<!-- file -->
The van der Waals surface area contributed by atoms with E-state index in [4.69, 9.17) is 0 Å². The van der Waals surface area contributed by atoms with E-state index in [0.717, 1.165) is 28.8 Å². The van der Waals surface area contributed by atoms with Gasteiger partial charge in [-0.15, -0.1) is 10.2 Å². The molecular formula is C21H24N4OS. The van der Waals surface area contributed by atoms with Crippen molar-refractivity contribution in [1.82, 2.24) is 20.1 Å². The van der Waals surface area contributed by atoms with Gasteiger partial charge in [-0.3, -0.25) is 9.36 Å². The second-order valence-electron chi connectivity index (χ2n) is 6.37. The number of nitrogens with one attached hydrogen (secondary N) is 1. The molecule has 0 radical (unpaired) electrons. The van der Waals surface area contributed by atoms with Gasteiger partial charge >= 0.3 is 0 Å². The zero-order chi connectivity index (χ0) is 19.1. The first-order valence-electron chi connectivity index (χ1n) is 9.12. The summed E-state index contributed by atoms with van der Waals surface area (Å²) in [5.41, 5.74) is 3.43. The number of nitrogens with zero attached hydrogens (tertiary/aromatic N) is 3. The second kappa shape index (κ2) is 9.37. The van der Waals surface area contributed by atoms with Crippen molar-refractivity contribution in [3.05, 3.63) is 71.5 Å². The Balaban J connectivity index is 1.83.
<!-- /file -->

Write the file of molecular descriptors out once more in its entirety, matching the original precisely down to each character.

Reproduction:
The van der Waals surface area contributed by atoms with E-state index in [4.69, 9.17) is 0 Å². The van der Waals surface area contributed by atoms with E-state index in [0.717, 1.165) is 28.8 Å². The van der Waals surface area contributed by atoms with Gasteiger partial charge in [-0.15, -0.1) is 10.2 Å². The molecular formula is C21H24N4OS. The van der Waals surface area contributed by atoms with Crippen molar-refractivity contribution in [1.82, 2.24) is 20.1 Å². The van der Waals surface area contributed by atoms with Gasteiger partial charge in [-0.3, -0.25) is 9.36 Å². The second-order valence-electron chi connectivity index (χ2n) is 6.37. The number of nitrogens with one attached hydrogen (secondary N) is 1. The molecule has 0 radical (unpaired) electrons. The van der Waals surface area contributed by atoms with Gasteiger partial charge >= 0.3 is 0 Å². The zero-order chi connectivity index (χ0) is 19.1. The first-order valence-electron chi connectivity index (χ1n) is 9.12. The summed E-state index contributed by atoms with van der Waals surface area (Å²) in [5.41, 5.74) is 3.43. The number of nitrogens with zero attached hydrogens (tertiary/aromatic N) is 3. The second kappa shape index (κ2) is 9.37. The van der Waals surface area contributed by atoms with Crippen molar-refractivity contribution in [3.05, 3.63) is 71.5 Å². The Balaban J connectivity index is 1.83.